By the Treaty of Washington, it was agreed that the right of the United States in certain sea fisheries which had hitherto belonged exclusively to Great Britain, should be acknowledged and maintained. It was conceded that the privilege of taking fish on the seacoasts and shores, and in the bays and creeks of Quebec, Nova Scotia, New Brunswick, Prince Edward Island, and the islands adjacent, should be guaranteed to American fishermen, without prejudice or partiality. On the other hand, the United States agreed to relinquish the duties which had hitherto been charge on fish imported by British subjects. Several other concessions were mutually made, and in order to balance any discrepancy in the aggregate of such concessions, and to make the settlement final, it was further agreed that any total advantage to the United States might be compensated by a sum in gross to be paid by the American government to Great Britain. A Commission was provided for, and in the summer of 1877 the sittings began at Halifax. But little attention was given to the proceedings until November, when the country was startled by the announcement at an award of five millions of dollars had been made against the American government! The decision was received with general surprise, both in the United States and in Europe; and for awhile it seemed probable that the arbitration might be renounced as iniquitous. It was decided, however, that the award, whether just or unjust, would better stand; and accordingly, in November, 1878, the amount was paid to the British government.
The year 1878 witnessed the establishment of a Resident Chinese Embassy at Washington. For twenty years the great treaty negotiated by Anson Burlingame had been in force between the United States and China. The commercial relations of the two countries had been vastly extended, and knowledge of the institutions and customs of the Celestial Empire had broken down in some measure the race prejudice existing against the Mongolians. The enlightened policy of the emperor had also contributed to establish more friendly intercourse with the United States. The idea of sending resident ambassadors to the American government had been entertained for several years. The officers chosen by the imperial government as its representatives were Chen Lan Pin, miniser plenipotentiary; Yung Wing, assistant envoy, and Yung Tsang Siang, secretary of legation. On the 28th of September the embassy was received by the President. The ceremonies of hte occasion were among the most interesting ever witnessed in Washington, and the speech of Chen Lan Pin was equal in dignity and appropirateness to the best efforts of a European diplomatist.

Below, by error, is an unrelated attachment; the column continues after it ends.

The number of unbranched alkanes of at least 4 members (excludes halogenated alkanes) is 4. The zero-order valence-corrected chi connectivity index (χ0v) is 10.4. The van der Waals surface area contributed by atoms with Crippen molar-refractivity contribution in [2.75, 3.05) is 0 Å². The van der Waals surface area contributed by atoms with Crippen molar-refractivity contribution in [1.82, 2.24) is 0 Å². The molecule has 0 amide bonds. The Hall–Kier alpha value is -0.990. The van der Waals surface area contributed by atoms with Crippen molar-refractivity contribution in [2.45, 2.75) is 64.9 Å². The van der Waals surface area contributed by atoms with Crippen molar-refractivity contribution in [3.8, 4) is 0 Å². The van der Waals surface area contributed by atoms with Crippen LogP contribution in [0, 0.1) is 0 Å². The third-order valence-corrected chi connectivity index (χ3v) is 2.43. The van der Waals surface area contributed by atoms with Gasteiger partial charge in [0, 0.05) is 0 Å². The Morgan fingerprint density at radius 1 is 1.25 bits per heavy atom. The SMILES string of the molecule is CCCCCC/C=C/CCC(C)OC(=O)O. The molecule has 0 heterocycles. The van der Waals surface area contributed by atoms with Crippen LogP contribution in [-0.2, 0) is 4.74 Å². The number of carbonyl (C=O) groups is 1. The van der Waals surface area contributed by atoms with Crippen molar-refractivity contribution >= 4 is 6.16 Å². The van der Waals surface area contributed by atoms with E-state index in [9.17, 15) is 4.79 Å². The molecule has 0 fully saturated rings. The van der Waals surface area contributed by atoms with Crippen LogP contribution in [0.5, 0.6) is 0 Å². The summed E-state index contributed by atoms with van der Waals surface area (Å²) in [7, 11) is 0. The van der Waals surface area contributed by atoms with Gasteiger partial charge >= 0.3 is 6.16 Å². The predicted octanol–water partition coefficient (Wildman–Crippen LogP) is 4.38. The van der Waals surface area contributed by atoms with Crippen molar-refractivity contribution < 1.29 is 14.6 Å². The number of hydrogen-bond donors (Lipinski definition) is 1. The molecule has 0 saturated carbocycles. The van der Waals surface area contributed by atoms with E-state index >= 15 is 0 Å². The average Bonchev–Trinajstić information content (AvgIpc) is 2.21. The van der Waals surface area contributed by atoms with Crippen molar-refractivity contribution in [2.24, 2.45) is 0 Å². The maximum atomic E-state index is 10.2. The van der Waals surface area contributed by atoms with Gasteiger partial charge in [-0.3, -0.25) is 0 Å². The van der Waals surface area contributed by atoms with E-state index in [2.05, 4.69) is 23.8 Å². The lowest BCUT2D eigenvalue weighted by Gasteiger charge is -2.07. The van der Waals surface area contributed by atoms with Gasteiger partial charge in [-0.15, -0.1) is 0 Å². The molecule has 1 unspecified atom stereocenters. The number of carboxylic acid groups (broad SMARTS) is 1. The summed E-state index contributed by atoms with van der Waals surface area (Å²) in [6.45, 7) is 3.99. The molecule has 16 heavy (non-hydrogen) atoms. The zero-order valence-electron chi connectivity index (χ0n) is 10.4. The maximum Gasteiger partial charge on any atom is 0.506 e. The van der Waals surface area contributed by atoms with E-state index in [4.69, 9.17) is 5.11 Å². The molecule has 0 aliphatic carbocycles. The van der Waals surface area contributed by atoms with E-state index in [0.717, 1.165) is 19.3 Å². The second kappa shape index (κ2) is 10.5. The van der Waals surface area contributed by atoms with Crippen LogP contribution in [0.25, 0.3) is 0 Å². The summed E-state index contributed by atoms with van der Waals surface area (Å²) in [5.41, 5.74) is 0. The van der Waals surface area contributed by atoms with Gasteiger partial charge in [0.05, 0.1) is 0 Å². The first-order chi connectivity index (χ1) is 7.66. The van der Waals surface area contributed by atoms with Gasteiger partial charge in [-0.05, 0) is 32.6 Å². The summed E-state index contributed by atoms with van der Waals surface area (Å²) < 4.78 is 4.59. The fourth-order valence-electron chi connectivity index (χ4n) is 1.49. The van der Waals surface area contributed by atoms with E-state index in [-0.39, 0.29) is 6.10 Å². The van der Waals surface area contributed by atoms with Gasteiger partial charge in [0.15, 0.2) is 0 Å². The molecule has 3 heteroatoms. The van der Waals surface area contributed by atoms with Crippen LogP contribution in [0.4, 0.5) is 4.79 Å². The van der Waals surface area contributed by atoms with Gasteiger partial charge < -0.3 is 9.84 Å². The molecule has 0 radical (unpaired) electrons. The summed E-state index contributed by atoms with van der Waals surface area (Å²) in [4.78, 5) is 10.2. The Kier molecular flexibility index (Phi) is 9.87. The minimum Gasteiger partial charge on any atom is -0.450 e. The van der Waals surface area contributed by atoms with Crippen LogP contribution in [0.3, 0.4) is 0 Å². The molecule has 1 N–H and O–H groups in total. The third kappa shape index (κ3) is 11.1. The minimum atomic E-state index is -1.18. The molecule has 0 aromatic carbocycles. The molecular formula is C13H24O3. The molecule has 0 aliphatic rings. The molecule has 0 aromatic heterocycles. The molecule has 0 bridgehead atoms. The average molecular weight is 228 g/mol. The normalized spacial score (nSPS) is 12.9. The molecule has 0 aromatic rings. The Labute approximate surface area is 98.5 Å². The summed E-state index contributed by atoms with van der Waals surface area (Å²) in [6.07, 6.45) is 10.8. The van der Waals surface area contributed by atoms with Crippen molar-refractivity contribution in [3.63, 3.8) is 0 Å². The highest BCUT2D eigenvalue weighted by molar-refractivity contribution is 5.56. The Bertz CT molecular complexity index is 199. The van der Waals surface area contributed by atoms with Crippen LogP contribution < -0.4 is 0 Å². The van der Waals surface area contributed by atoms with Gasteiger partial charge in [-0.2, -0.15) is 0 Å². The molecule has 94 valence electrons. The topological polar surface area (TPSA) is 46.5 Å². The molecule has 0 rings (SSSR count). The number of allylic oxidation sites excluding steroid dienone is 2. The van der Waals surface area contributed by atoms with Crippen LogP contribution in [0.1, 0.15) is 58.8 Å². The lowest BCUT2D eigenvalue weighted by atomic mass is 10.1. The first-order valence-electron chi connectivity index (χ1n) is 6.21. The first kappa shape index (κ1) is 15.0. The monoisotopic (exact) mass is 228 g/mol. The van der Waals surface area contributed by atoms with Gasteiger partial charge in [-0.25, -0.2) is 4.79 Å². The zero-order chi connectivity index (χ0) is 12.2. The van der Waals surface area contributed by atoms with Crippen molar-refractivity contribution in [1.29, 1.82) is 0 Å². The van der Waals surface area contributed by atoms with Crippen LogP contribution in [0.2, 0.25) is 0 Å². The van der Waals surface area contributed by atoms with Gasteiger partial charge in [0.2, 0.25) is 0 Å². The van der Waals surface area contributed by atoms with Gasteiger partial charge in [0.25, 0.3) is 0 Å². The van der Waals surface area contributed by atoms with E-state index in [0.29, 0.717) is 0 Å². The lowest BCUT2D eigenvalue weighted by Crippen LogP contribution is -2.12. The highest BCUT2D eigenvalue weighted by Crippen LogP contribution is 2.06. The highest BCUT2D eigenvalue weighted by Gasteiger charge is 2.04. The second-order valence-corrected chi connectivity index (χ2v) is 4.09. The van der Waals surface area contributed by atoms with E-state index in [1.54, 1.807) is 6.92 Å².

The history of modern times contains many evidences of the growing estimate placed by civilized states upon the value of human life. On the 18th of June, 1878, the Life Saving Service of the United States was established by act of Congress. The plan proposed was the establishment of regular stations and lighthouses on all the exposed parts of the Atlantic coast and along the gret lakes. Each station was to be manned by a band of surfmen experienced in the dangers peculiar to the shore in times of storms, and drilled in the best methods of rescue and resuscitation. Boats of the most approved apttern were provided and equipped. A hundred appliances and inventions suggested by the wants of the service were supplied and their use taught to the brave men who were employed at the stations. The success of the enterprise has been so great as to reflect the highest credit upon its promoters. The number of lives saved through the direct agency of the service reaches to thousands annually. So carefully are the exposed coasts of the United States now guarded that it is almost impossible for a foundering ship to be driven within sight of the shore without at once beholding, through the darkness of night, the sudden glare of the red-light signal flaming up from the beach, telling the story of friends near by and rescue soon to come.